I enjoyed the second book in the Percy Jackson series even more than the first. In the first book Percy often acted like a selfish child, typical eleven-year-old mentality I suppose. In The Sea of Monsters, Percy started his journey as a selfish child, but as his adventure continues he began to realize that life isn’t always going to go his way. Percy’s relationships with his fellow demigods are strengthened. I enjoyed watching him come to terms with his imperfect family. I found this part of the story very easy to relate to, everyone wants to think their father is perfect, but dads are not perfect— human or god.

The Sea of Monsters still did not give us much attention and depth to the Greek mythology, as I would have liked. The myth that Riordan did spend some time with was the Golden Fleece. Also he begin to get into some of the less common myths and monsters, which added to the intrigue because it was more difficult to figure out the monsters fatal flaw, before it is revealed.

Book Review: Jane Eyre

February 2, 2010

Jane Eyre
Author: Charlotte Bronte
Genre: Gothic Romance, Fiction
Source: Personal Collection

Jane Eyre is one of my favorite novels, and it is a story I find myself revisiting annually. Each read through I discover new elements- I follow in love with new passages, understand Jane in new ways. Bronte’s novel has grown with me. When I read the novel for the first time I was ten, I fell in love with the romance of the language and the time period. Later I re-read the novel for a class assignment- I discovered much as we analyzed poignant passages. Now reading the novel again for pleasure, I find myself understanding Mr. Rochester, he is so much more than the arrogant lover I remember. Bronte has developed a true gothic romance, complete with beautiful settings, religious undertones, passionate romance and a mysterious attic secret.

Jane is an orphan, the only family she knows doesn’t want her and she is sent to live at Lowood school. The school, while providing her with a good education, is a cold and cruel place. After living most of her young life at Lowood, Jane decides it is time for her to see more of the world. She takes a position as a governess at Thornfield Hall, and for the first time in her life Jane feels truly happy and comfortable.

Nothing in Jane’s life up until this point has been easy and when she finds herself drawn to Mr. Rochester she is immediately wary. Jane is a woman of high morals- she always does what she believes is morally right, even if it means unhappiness for herself.

I had not intended to love him; the reader knows I had wrought hard to extirpate from my soul the germs of love there detected; and now, at the first renewed view of him, they spontaneously revived, great and strong! He made me love him without looking at me. (Chapter 17)

Despite Jane’s misgivings she has fallen deeply in love. It isn’t until the day they are to be wed that Jane discovers Rochester’s dark past.  Jane unbending in her beliefs is forced to make a heart-wrenching decision.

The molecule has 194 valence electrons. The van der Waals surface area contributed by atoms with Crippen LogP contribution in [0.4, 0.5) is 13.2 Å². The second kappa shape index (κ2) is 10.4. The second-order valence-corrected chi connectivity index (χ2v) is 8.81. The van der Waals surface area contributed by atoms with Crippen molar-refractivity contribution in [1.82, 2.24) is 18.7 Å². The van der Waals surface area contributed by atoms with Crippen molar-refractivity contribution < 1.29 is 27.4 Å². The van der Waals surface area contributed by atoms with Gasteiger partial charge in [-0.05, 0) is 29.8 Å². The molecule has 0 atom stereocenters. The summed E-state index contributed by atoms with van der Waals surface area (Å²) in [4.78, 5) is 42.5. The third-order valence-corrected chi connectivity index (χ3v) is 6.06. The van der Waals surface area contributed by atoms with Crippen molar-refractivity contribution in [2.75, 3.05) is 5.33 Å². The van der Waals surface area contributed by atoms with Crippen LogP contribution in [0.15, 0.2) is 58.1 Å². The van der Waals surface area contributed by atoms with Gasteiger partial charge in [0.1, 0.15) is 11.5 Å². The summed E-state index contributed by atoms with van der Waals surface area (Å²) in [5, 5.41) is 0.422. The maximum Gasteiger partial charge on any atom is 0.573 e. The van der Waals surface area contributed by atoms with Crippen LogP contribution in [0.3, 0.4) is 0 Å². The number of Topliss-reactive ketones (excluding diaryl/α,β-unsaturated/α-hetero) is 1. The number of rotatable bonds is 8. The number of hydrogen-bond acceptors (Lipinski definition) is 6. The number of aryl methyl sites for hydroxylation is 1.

Charlotte Bronte wrote in the poetic yet sometimes cumbersome prose of her time.  If you are up for the challenge of the language you will find that Bronte’s descriptions bring Jane’s world to life.  Bronte isn’t one to only focus on the beauty in life, she tackles difficult issues –- the question of passion versus morals, and that of woman’s independence and strength in a world dominated by men.

I love this story because of Jane’s passionate and independent spirit. Bronte wrote this novel in a time when female authors were rarely published. She creates a smart, courageous and passionate character who does not rely on her looks to make her way through the harsh world. From what little I have read about Bronte and her sisters, I believe that in part, Jane is modeled after herself.  This is a deserving classic, and in my opinion a must read!

A Nancy Drew Weekend

January 31, 2010

I read SIX Nancy Drew books over the weekend! And I will probably finish a seventh before I go to bed tonight. I am really enjoying this challenge. Each book takes me about an hour to read. It is nice to relax and read without having to work all that hard. I still love Nancy and all of her friends. I love the freedom her father gives her to follow her instincts- I don’t think this type of parenting was very common in the 30s.

When I first read about the challenge and learned that the yellow-spined version of the series were updated to be more accessible to current readers, I was a little surprised. As a child I do not remember thinking the books had old language. As I read them now, I can see why the language was updated, and even still the sentence structure feels a little odd at some points. In some ways the outdated feeling is what makes the series enjoyable. Nancy can’t just pull out her cell phone and text for help, she has to be resourceful and observant!

I’m excited to continue with this challenge, but I think I need to take a break this week and start reading something from one of my other challenges- I don’t want to overdose on Nancy Drew.